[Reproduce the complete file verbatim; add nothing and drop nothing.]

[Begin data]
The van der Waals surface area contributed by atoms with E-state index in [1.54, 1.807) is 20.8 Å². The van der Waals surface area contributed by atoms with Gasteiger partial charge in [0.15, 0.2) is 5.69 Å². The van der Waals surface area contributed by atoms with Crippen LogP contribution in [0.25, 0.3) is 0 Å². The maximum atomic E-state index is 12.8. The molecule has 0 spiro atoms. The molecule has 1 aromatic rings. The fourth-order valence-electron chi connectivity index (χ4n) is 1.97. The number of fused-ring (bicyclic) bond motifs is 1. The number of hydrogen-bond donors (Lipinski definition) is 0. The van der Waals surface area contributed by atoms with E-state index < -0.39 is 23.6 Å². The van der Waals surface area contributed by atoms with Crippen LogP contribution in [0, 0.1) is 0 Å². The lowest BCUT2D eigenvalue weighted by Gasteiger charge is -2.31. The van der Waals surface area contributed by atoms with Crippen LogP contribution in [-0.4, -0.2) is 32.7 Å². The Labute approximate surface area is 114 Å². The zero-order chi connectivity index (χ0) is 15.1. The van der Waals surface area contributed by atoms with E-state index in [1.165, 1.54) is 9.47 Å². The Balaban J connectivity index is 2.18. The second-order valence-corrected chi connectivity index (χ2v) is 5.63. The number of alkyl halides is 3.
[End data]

The van der Waals surface area contributed by atoms with E-state index in [1.54, 1.807) is 20.8 Å². The van der Waals surface area contributed by atoms with Gasteiger partial charge in [0.15, 0.2) is 5.69 Å². The van der Waals surface area contributed by atoms with Crippen LogP contribution in [0.25, 0.3) is 0 Å². The maximum atomic E-state index is 12.8. The molecule has 0 spiro atoms. The molecule has 1 aromatic rings. The fourth-order valence-electron chi connectivity index (χ4n) is 1.97. The number of fused-ring (bicyclic) bond motifs is 1. The number of hydrogen-bond donors (Lipinski definition) is 0. The van der Waals surface area contributed by atoms with E-state index < -0.39 is 23.6 Å². The van der Waals surface area contributed by atoms with Crippen LogP contribution in [0, 0.1) is 0 Å². The lowest BCUT2D eigenvalue weighted by Gasteiger charge is -2.31. The van der Waals surface area contributed by atoms with Crippen LogP contribution in [-0.4, -0.2) is 32.7 Å². The Labute approximate surface area is 114 Å². The zero-order chi connectivity index (χ0) is 15.1. The van der Waals surface area contributed by atoms with E-state index in [1.165, 1.54) is 9.47 Å². The Balaban J connectivity index is 2.18. The second-order valence-corrected chi connectivity index (χ2v) is 5.63. The number of alkyl halides is 3.